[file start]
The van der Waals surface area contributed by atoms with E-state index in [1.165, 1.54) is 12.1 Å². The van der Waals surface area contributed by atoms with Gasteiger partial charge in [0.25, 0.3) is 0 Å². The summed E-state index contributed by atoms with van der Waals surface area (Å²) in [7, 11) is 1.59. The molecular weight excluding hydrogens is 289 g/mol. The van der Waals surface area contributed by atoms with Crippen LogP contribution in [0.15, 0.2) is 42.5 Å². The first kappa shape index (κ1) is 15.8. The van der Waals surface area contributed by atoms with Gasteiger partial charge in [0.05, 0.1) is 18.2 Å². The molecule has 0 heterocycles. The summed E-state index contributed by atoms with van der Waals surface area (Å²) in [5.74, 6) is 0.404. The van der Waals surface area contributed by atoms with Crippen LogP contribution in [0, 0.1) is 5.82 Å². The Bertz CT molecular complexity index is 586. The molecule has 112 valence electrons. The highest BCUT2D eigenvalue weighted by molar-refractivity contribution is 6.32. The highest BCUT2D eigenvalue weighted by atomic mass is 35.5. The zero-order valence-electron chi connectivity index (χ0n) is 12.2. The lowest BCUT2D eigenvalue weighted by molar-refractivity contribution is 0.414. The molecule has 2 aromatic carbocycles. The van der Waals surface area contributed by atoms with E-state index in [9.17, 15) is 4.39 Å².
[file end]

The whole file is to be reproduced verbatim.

The van der Waals surface area contributed by atoms with E-state index in [1.165, 1.54) is 12.1 Å². The van der Waals surface area contributed by atoms with Gasteiger partial charge in [0.25, 0.3) is 0 Å². The summed E-state index contributed by atoms with van der Waals surface area (Å²) in [7, 11) is 1.59. The molecular weight excluding hydrogens is 289 g/mol. The van der Waals surface area contributed by atoms with Crippen LogP contribution in [0.15, 0.2) is 42.5 Å². The first kappa shape index (κ1) is 15.8. The van der Waals surface area contributed by atoms with Gasteiger partial charge in [0.05, 0.1) is 18.2 Å². The molecule has 0 heterocycles. The summed E-state index contributed by atoms with van der Waals surface area (Å²) in [5.74, 6) is 0.404. The van der Waals surface area contributed by atoms with Crippen LogP contribution in [0, 0.1) is 5.82 Å². The Bertz CT molecular complexity index is 586. The molecule has 112 valence electrons. The highest BCUT2D eigenvalue weighted by molar-refractivity contribution is 6.32. The highest BCUT2D eigenvalue weighted by atomic mass is 35.5. The zero-order valence-electron chi connectivity index (χ0n) is 12.2. The lowest BCUT2D eigenvalue weighted by molar-refractivity contribution is 0.414. The molecule has 2 aromatic carbocycles. The van der Waals surface area contributed by atoms with E-state index in [9.17, 15) is 4.39 Å².